- Take the SIM card out of the good old iPhone 3G, put it into the unlocked Nexus One, and voilà, you are done (sans 3G since the Nexus One does not support AT&T's 850 MHz 3G band)!
- The phone asks you to log in with a Google account. Since my contacts were synced with Google already, all that information was transferred right away to the phone.
- Build. The Nexus One looks beautiful and solid.
- Display. The iPhone's clearly pale in comparison (especially resolution). On the other hand the OLED screen doesn't perform as well in plain daylight.
- Speed. The Nexus One is snappy. I don't have an iPhone 3G S, but the Nexus One is definitely way faster than the iPhone 3G (which often feels impossibly sluggish).
- Android. The OS requires some getting used to, but you quickly figure out how to do most operations, especially if you are a bit computer-savvy. The four buttons at the bottom of the screen are not as elegant as the iPhone's single button, but they usually make sense and you get used to them quickly. I had very little difficulty adapting.
- Multitasking. A few examples:
- Upload pictures in the background.
- Play Pandora while using any other app.
- Switch between a few open apps in an instant.
- Notification panel. It tells you quickly of things like new emails, tweets, completed downloads, and more. The iPhone needs UI improvements in this area.
- Text completion. It is different than the iPhone's, and often better as you can quickly pick words from a list.
- Web browser URL completion. Android seems to use something like Google Suggests to help you enter URLs.
- Voice input. This works only part of the time, but it's a good start and it's available in any text field.
- GMail. It is excellent and supports starring and conversations, unlike the iPhone's mail app.
- Navigation. I didn't have time (or 3G) to really try it, but the GPS navigation app must be quite cool.
- Google Voice. No need to fight with Apple here, Google Voice is fully integrated.
- Camera flash. That seems pretty basic, but it is not a feature of the iPhone so far.
- Programming. I haven't tried to program anything on the Nexus One, but I like the idea of being able to use Java (or even Scala) instead of Objective-C.
- Openness. Open source OS. Multiple hardware vendors. No approval process like Apple's (you can even change the default web browser on Android). This has some appeal.
- Web browser. Safari on the iPhone is still better overall.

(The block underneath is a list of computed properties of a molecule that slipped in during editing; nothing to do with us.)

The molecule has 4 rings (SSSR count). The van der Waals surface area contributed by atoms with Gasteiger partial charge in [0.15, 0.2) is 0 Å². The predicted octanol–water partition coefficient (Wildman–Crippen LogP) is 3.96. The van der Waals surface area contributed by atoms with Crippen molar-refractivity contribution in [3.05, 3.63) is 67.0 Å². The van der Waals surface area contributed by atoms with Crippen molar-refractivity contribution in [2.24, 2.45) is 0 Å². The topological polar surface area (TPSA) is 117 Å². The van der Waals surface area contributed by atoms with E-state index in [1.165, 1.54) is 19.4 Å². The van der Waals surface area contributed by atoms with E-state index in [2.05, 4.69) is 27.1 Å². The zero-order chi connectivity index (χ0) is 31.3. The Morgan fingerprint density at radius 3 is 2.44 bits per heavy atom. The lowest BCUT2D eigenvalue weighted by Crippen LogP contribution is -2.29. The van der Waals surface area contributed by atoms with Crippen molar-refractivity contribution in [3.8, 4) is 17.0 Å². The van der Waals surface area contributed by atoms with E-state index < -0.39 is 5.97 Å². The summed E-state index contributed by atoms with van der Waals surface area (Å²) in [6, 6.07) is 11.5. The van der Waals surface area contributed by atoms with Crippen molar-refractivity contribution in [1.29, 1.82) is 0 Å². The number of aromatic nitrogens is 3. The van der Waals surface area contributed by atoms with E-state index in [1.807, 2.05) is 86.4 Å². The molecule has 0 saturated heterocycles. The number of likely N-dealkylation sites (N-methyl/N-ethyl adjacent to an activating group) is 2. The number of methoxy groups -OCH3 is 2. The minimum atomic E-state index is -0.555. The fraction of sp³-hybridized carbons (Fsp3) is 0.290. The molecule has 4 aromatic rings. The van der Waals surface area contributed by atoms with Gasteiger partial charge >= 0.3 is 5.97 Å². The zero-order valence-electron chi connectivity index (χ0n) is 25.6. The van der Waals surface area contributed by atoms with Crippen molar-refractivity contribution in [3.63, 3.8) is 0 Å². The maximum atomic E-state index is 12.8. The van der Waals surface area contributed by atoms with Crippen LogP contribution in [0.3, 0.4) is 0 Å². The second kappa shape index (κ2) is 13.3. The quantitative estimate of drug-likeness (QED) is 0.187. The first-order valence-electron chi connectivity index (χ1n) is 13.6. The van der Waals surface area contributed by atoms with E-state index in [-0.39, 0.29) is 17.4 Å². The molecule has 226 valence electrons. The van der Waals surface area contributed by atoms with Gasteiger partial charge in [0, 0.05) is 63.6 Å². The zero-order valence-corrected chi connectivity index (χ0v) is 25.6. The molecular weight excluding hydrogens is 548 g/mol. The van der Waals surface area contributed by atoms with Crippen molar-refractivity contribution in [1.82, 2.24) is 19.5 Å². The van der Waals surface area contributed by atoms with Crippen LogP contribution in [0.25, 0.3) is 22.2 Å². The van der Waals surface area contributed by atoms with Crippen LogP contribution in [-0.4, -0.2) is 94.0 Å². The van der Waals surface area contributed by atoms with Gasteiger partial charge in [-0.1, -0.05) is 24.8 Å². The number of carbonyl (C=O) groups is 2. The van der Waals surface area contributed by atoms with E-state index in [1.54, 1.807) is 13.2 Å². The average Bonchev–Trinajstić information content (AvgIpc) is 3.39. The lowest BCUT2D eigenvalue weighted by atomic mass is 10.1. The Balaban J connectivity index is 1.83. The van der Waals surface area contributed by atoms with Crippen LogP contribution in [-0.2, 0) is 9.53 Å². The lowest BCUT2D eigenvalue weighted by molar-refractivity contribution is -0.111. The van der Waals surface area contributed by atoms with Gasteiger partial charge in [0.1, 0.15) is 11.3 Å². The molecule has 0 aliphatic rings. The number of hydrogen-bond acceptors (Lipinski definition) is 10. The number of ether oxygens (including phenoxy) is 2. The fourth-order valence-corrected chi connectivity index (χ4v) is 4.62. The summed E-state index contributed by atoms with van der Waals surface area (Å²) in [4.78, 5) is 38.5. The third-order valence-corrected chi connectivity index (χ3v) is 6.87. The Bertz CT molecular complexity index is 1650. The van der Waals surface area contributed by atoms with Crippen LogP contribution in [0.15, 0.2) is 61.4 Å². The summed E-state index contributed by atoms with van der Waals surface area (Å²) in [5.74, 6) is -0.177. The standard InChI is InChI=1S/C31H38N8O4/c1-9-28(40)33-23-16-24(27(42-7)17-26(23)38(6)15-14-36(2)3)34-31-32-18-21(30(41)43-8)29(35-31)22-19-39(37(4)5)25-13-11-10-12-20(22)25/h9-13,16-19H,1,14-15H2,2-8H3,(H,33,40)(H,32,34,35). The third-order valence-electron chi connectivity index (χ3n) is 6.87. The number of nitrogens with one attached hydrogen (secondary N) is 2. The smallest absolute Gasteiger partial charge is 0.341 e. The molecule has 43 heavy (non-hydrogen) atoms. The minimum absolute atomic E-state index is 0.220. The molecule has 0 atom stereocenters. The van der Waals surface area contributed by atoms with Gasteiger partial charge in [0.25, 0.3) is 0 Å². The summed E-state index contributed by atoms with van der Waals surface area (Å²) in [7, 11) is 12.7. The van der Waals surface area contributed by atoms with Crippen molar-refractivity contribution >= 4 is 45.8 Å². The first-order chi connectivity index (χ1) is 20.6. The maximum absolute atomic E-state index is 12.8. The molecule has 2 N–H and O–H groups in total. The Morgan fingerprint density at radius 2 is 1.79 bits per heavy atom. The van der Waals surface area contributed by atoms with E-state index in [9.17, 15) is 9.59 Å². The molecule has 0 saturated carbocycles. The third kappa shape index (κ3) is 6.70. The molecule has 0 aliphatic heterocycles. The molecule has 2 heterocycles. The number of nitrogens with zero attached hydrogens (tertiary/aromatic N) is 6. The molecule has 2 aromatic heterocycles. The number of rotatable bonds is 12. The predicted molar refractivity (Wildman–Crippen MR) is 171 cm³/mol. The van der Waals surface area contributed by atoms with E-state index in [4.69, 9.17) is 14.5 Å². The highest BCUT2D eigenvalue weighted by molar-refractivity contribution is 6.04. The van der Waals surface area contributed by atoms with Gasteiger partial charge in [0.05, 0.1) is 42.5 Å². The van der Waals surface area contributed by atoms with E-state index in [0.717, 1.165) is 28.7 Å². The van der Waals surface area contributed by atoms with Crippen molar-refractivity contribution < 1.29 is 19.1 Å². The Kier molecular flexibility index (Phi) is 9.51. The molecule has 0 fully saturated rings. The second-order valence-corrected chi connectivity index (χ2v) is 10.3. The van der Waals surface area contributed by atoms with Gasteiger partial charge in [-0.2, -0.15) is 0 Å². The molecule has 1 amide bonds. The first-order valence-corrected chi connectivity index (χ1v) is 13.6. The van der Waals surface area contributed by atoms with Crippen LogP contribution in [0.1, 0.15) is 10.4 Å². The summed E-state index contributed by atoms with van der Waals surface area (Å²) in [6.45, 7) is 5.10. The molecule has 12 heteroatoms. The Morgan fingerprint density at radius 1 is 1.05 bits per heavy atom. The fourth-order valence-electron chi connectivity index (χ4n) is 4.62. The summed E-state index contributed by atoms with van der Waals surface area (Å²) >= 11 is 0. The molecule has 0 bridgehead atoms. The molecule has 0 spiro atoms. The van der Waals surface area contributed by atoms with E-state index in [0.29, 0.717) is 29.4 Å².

- App market. It is easy to use, but is nothing to call home about.
- Bluetooth. My Bluetooth stereo headset was setup quickly and usually worked ok, but:
- I had an issue whereby at some point the sound started coming out of the phone speaker again in spite of the Bluetooth connection being active. Later things started working again.
- My Bluetooth headset suffers from the "jeans pocket" syndrome: if you put your phone in your pocket and start walking, the sounds starts breaking (yeah I know, crazy). This happened more with the Nexus One than with the iPhone 3G. This tells me that the Nexus One's Bluetooth signal might be weaker.
- Apps. Clearly there are less apps and of lesser quality. A few examples:
Multitouch. There is no multitouch (especially no "pinch"), and the Nexus One screams for it.UPDATE: Google has just released an update with multitouch!
- Copy/paste. This is pretty bad compared to the iPhone: text selection is difficult and not available everywhere.
- Media. The audio and video players are not as easy to use as the iPhone's. There is no built-in support for podcasts (you can try Google Listen for that or other apps). (I used doubleTwist to copy some mp3s and videos to the phone and it worked fine.)
- Trackball. The trackball is almost exclusively used to move inside and between text fields/areas. My feeling is that it does a poor job at this and Google should just abandon it and use another way of navigating.
- Screenshots. There is no built-in screenshot capability. The iPhone does this out of the box. Apparently you have to root your phone to install 3rd-party screen capture apps. This would have been useful for this post.
- Landscape mode. This is only possible in one direction instead of two, unlike the iPhone. It took me a while to figure out why landscape mode worked some times but not others.
I have no complaints about the hardware except for the trackball (concept and implementation), and the CPU and display give Nexus One the edge until this summer when Apple hopefully releases a new iPhone.
As for the software, it's not easy to determine a winner. Clearly a lot of thoughtful work went into Android, but it doesn't feel as polished and slick as iPhone OS. Often the phone feels more like a regular desktop computer. This can be good or bad depending on your perspective.
On the apps side, iPhone still wins hands down, but the Google stack of applications, including GMail, Navigation, and Google Voice, works best on Android, and that might win the hearts of some. Anyway there is little doubt Android will soon have enough good third-party apps that this won't be as much of a problem anymore (except maybe for games).
Most likely my next phone will still be an iPhone because of the apps and ease of use, but this short Android adventure was quite refreshing!